Tuesday, April 23, 2013

A Honey of a Litigation – Part 2

            It has been about two months since we first posted about the swell of class action litigation over honey.  Your homework at that time was to watch The Bee Movie while we watched the honey litigation.  We did our part.  Which is how we found Perea v. Walgreen Co., 2013 U.S. Dist. LEXIS 53404 (C.D. Cal. Apr. 11, 2013). 
            This is the same court that decided Overton v. CVS Caremark Corp., 2012 U.S. Dist. LEXIS 185697 (C.D. Cal. Dec. 11, 2012) which we discussed in our last post.  And for the most part, Perea looks a lot like Overton.  Plaintiffs are still complaining that under California law, honey can’t be labeled as honey if the pollen has been removed.  Perea, 2013 U.S. Dist. LEXIS 53404 at *4-5, *22-23.  The NLEA (the federal Nutrition Labeling and Education Act) still contains an express preemption provision, such that when federal and state food labeling laws conflict, federal law controls.  21 U.S.C. § 343-1(a)(3).  And federal law still provides that honey must be labeled with its “common or usual name” – i.e. honey.  See 21 U.S.C. § 343(i).  Put that altogether and you have a clear cut case of preemption. The Perea court (like Overton) agreed:
Plaintiff's claim must fail because [California’s honey labeling law] creates a requirement for the labeling of "honey" that is not identical to [federal law]. Section 343(i)(1) of the NLEA requires the [defendant’s] Product to be labeled "honey" (the "common or usual name" for the food).  [California law] prohibits the [defendant’s] Product from being sold when "labeled, marked, or designated" as "honey." Therefore, federal law preempts Plaintiff's claim. . . . 
Perea, at *28. 
            Faced with the precedent of Overton, as well as two other California decisions tossing out plaintiffs’ honey claims as preempted (see prior post), it is not surprising that plaintiffs in Perea tried a different strategy.  That’s the normal course of litigation – keep trying doors until you find one that opens or you run out of doors.  For example, in Ross v. Sioux Honey Ass’n Cooperative, 2013 U.S. Dist. LEXIS 6181 (N.D. Cal. Jan. 14, 2013), plaintiffs tried Door #2 by adding a contention that not only could defendant not call its product honey, but defendant had a duty “to disclose the fact that all pollen had been removed.”  Ross, 2013 U.S. Dist. LEXIS 6181 at *5.  The court found that door was locked as well (again, see prior post).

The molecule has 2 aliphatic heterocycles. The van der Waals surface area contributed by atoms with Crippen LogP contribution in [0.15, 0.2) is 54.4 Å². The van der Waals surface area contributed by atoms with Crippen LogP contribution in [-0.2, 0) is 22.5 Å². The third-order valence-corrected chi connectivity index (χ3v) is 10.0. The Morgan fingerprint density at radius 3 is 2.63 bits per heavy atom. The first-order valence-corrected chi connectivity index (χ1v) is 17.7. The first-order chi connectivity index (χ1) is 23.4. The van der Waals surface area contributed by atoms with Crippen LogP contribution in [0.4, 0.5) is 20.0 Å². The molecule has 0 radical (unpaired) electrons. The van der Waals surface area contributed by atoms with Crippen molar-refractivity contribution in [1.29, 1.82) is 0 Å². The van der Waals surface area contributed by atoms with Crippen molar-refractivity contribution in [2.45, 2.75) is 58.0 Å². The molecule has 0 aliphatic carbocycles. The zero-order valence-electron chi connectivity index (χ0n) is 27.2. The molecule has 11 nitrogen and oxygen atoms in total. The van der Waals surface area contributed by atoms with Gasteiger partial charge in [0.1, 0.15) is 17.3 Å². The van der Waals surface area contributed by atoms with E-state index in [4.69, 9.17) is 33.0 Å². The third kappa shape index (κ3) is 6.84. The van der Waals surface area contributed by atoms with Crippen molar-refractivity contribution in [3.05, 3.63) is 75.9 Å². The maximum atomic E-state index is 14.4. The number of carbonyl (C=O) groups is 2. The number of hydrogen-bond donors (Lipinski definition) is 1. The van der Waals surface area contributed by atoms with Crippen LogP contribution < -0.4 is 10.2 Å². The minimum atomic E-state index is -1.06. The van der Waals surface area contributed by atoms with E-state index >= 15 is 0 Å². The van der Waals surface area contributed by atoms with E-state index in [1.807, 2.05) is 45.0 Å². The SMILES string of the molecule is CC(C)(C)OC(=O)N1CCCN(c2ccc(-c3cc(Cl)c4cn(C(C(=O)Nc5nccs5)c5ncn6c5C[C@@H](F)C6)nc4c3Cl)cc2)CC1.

This time, plaintiffs attempted to re-characterize their claims in order to try to “sidestep the growing body of case law holding that labeling claims regarding pollen-removed honey are preempted.”  Perea, 2013 U.S. Dist. LEXIS 53404 at *11.  Plaintiffs claimed that they were not trying to enforce California law “as a labeling standard” or seeking for defendant’s honey “to be labeled differently.”  Id. at *10.  Rather, plaintiffs claimed they wanted the sale of product enjoined, “regardless of how it is labeled, because it is unlawful and violates California’s requirement that honey not have pollen removed.”  Id.  But Door #3 had a deadbolt on it too – no private right of action. 
When a State adopts a statute or regulation, it does not automatically create a private right to sue for damages resulting from violations of the statute. Such a private right of action exists only if the language of the statute or its legislative history clearly indicates the Legislature intended to create such a right to sue for damages. . . . California has vested enforcement of the honey statutes in "[t]he director and the commissioners of each county of the state, their deputies and inspectors[.]" Cal. Food & Agric. Code § 29441. . . . It is clear from this statutory scheme that there is no private right of action to enforce [the honey statutes].

Id. at *30-31 (citations and quotation marks omitted).  You know we like any decision that refuses to find a private right of action. 
            Moreover, the court saw through plaintiffs’ pretext of dressing up their claims as something other than labeling claims.  First, plaintiffs’ allegations are that they relied on the label and they wouldn’t have purchased the product if the label had indicated the pollen had been removed.  So, plaintiffs’ claims are “inextricable from the labeling.”  Id. at *12.  Second, California’s honey law establishes a “labeling requirement” because it “only applies to products “marked, labeled, or designated” as honey.  Id. (emphasis added).  And finally, “although Plaintiff maintains that her claim has nothing to do with labeling, she must resort to a labeling case to argue that she has standing to bring her claim.”  Id. at *13 (emphasis added).  See id. at *15 (plaintiff has standing when she relies on labeling and would not have purchased product but for content of label).  You can’t tether your allegations to the labeling and then jettison it when it becomes inconvenient.  Maybe the Perea decision – reinforcing that you can’t hide from precedent by trying to disguise your claims -- will help keep a few more doors locked to honey plaintiffs. 
            While Perea was technically dismissed without prejudice and plaintiffs given a short time to file an amended complaint, the court noted its doubt that the deficiencies could be cured.  Id. at *34 n.10.  The court also noted that it had likewise dismissed Overton without prejudice back in December and that the case was voluntarily dismissed in February.  Id. at *5 n.3, *34 n.10.     So, the score moves to 5 and 1 in favor of defendants in the honey litigation.  We’ll keep our eyes open to see if plaintiffs try their hands at Door #4. 

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